Until 1918, the town was part of the Austria-Hungary (Austrian portion after the compromise of 1867), in the district of the same name, one of the eight Bezirkshauptmannschaften in Austrian Silesia.[8] In official dealings, only the German name of the town was used before 1867.[9]

According to the monarchy census of 1910, the town had 5,058 inhabitants, 4,835 of whom had permanent residence there. The census asked people for their native language, 2,878 (59.5%) were Polish-speaking, 1,704 (35.2%) were German-speaking and 253 (5.2%) were Czech-speaking. Jews were not allowed to declare Yiddish, most of them thus declared the German language as their native. The most populous religious groups were Roman Catholics with 4,437 (87.7%) followed by the Jews with 341 (6.7%) and Protestants with 267 (5.3%).[10]

After the division of Cieszyn Silesia in 1920 it became a part of Czechoslovakia as the main mining center of the country.[7] In October 1938, together with the whole region known as Zaolzie, it was annexed by Poland, and during World War II was a part of Nazi Germany. After the war it again became part of Czechoslovakia. In 1948 it was merged with Karviná and became a part of that city. In the 1960 reform of administrative divisions, the Fryštát District was superseded by the Karviná District. Fryštát forms the historical center of Karviná, which is otherwise an industrial city.

People[edit]

See also[edit]

Footnotes[edit]

  1. ^ Panic, Idzi (2010). Śląsk Cieszyński w średniowieczu (do 1528) [Cieszyn Silesia in Middle Ages (until 1528)] (in Polish). Cieszyn: Starostwo Powiatowe w Cieszynie. p. 289, 295. ISBN 978-83-926929-3-5. 
  2. ^ Schulte, Wilhelm (1889). Codex Diplomaticus Silesiae T.14 Liber Fundationis Episcopatus Vratislaviensis (in German). Breslau. 
  3. ^ "Liber fundationis episcopatus Vratislaviensis" (in Latin). Retrieved 13 July 2014. 
  4. ^ "Registrum denarii sancti Petri in archidiaconatu Opoliensi sub anno domini MCCCCXLVII per dominum Nicolaum Wolff decretorum doctorem, archidiaconum Opoliensem, ex commisione reverendi in Christo patris ac domini Conradi episcopi Wratislaviensis, sedis apostolice collectoris, collecti". Zeitschrift des Vereins für Geschichte und Alterthum Schlesiens (in German) (Breslau: H. Markgraf) 27: 369–372. 1893. Retrieved 21 July 2014.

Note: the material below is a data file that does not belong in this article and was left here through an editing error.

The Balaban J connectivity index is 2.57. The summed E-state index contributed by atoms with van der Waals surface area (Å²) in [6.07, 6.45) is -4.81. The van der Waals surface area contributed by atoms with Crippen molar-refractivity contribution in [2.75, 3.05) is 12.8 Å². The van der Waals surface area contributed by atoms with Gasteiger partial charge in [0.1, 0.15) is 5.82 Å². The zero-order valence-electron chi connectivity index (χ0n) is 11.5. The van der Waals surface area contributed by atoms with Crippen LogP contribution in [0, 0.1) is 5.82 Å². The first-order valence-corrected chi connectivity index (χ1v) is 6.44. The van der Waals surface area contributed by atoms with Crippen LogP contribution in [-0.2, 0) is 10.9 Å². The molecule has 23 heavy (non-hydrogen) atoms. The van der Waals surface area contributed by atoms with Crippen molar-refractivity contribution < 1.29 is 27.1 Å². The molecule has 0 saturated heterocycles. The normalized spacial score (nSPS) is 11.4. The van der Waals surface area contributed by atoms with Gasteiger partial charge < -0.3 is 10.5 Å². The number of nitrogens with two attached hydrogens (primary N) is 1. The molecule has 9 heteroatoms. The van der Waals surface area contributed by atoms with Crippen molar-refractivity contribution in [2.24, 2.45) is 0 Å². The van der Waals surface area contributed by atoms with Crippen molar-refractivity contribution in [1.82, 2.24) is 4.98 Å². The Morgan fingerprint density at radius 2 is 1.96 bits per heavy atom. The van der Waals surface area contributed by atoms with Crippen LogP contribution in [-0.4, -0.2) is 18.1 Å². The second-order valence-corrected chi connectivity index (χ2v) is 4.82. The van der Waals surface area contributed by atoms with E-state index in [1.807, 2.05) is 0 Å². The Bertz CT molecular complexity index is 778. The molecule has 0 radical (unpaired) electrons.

5. ^ Broda, Jan (1992). "Materiały do dziejów Kościoła ewangelickiego w Księstwie Cieszyńskim i Państwie Pszczyńskim w XVI i XVII wieku". Z historii Kościoła ewangelickiego na Śląsku Cieszyńskim (in Polish). Katowice: Dom Wydawniczy i Księgarski „Didache“. pp. 259–260. ISBN 83-85572-00-7. 
  6. ^ Cicha et al. 2000, 102.
  7. ^ a b c Cicha et al. 2000, 103.
  8. ^ Die postalischen Abstempelungen auf den österreichischen Postwertzeichen-Ausgaben 1867, 1883 und 1890, Wilhelm KLEIN, 1967
  9. ^ Handbook of Austria and Lombardy-Venetia Cancellations on the Postage Stamp Issues 1850-1864, by Edwin MUELLER, 1961.
  10. ^ Ludwig Patryn (ed): Die Ergebnisse der Volkszählung vom 31. Dezember 1910 in Schlesien, Troppau 1912.

References[edit]

  • Cicha, Irena; Kazimierz Jaworski, Bronisław Ondraszek, Barbara Stalmach and Jan Stalmach (2000). Olza od pramene po ujście. Český Těšín: Region Silesia. ISBN 80-238-6081-X. 

External links[edit]

Coordinates: 49°51′15″N 18°32′34″E / 49.85417°N 18.54278°E / 49.85417; 18.54278